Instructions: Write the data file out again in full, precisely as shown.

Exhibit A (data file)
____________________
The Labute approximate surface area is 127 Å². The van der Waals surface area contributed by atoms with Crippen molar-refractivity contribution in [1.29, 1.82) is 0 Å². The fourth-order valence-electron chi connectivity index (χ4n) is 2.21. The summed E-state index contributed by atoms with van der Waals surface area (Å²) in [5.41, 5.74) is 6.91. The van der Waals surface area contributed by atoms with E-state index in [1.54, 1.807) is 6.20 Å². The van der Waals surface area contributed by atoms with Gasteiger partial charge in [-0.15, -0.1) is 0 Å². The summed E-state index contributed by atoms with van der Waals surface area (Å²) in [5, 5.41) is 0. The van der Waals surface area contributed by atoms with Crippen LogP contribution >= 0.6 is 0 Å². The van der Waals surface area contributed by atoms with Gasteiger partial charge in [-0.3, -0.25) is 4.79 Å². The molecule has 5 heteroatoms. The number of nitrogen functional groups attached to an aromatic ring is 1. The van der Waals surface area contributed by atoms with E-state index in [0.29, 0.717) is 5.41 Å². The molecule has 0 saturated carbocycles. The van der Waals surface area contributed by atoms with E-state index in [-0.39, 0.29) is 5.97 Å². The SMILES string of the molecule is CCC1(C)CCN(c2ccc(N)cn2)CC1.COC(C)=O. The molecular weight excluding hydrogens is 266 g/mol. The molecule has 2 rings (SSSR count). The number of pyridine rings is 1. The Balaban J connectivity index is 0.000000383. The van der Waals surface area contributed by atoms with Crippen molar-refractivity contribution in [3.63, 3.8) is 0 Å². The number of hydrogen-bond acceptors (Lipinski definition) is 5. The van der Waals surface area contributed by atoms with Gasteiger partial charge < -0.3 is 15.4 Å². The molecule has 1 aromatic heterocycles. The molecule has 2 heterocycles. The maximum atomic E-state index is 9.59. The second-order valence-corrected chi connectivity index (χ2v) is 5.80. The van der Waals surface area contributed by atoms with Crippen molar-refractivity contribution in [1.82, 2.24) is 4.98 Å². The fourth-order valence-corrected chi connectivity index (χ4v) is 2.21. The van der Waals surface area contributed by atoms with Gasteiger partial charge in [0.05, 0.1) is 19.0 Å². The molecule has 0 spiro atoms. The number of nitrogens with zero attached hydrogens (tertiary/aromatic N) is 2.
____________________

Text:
The Labute approximate surface area is 127 Å². The van der Waals surface area contributed by atoms with Crippen molar-refractivity contribution in [1.29, 1.82) is 0 Å². The fourth-order valence-electron chi connectivity index (χ4n) is 2.21. The summed E-state index contributed by atoms with van der Waals surface area (Å²) in [5.41, 5.74) is 6.91. The van der Waals surface area contributed by atoms with E-state index in [1.54, 1.807) is 6.20 Å². The van der Waals surface area contributed by atoms with Gasteiger partial charge in [-0.15, -0.1) is 0 Å². The summed E-state index contributed by atoms with van der Waals surface area (Å²) in [5, 5.41) is 0. The van der Waals surface area contributed by atoms with Crippen LogP contribution >= 0.6 is 0 Å². The van der Waals surface area contributed by atoms with Gasteiger partial charge in [-0.3, -0.25) is 4.79 Å². The molecule has 5 heteroatoms. The number of nitrogen functional groups attached to an aromatic ring is 1. The van der Waals surface area contributed by atoms with E-state index in [0.29, 0.717) is 5.41 Å². The molecule has 0 saturated carbocycles. The van der Waals surface area contributed by atoms with E-state index in [-0.39, 0.29) is 5.97 Å². The SMILES string of the molecule is CCC1(C)CCN(c2ccc(N)cn2)CC1.COC(C)=O. The molecular weight excluding hydrogens is 266 g/mol. The molecule has 2 rings (SSSR count). The number of pyridine rings is 1. The Balaban J connectivity index is 0.000000383. The van der Waals surface area contributed by atoms with Crippen molar-refractivity contribution in [3.63, 3.8) is 0 Å². The number of hydrogen-bond acceptors (Lipinski definition) is 5. The van der Waals surface area contributed by atoms with Gasteiger partial charge < -0.3 is 15.4 Å². The molecule has 1 aromatic heterocycles. The molecule has 2 heterocycles. The maximum atomic E-state index is 9.59. The second-order valence-corrected chi connectivity index (χ2v) is 5.80. The van der Waals surface area contributed by atoms with Crippen molar-refractivity contribution in [1.82, 2.24) is 4.98 Å². The fourth-order valence-corrected chi connectivity index (χ4v) is 2.21. The van der Waals surface area contributed by atoms with Gasteiger partial charge in [0.05, 0.1) is 19.0 Å². The molecule has 0 spiro atoms. The number of nitrogens with zero attached hydrogens (tertiary/aromatic N) is 2.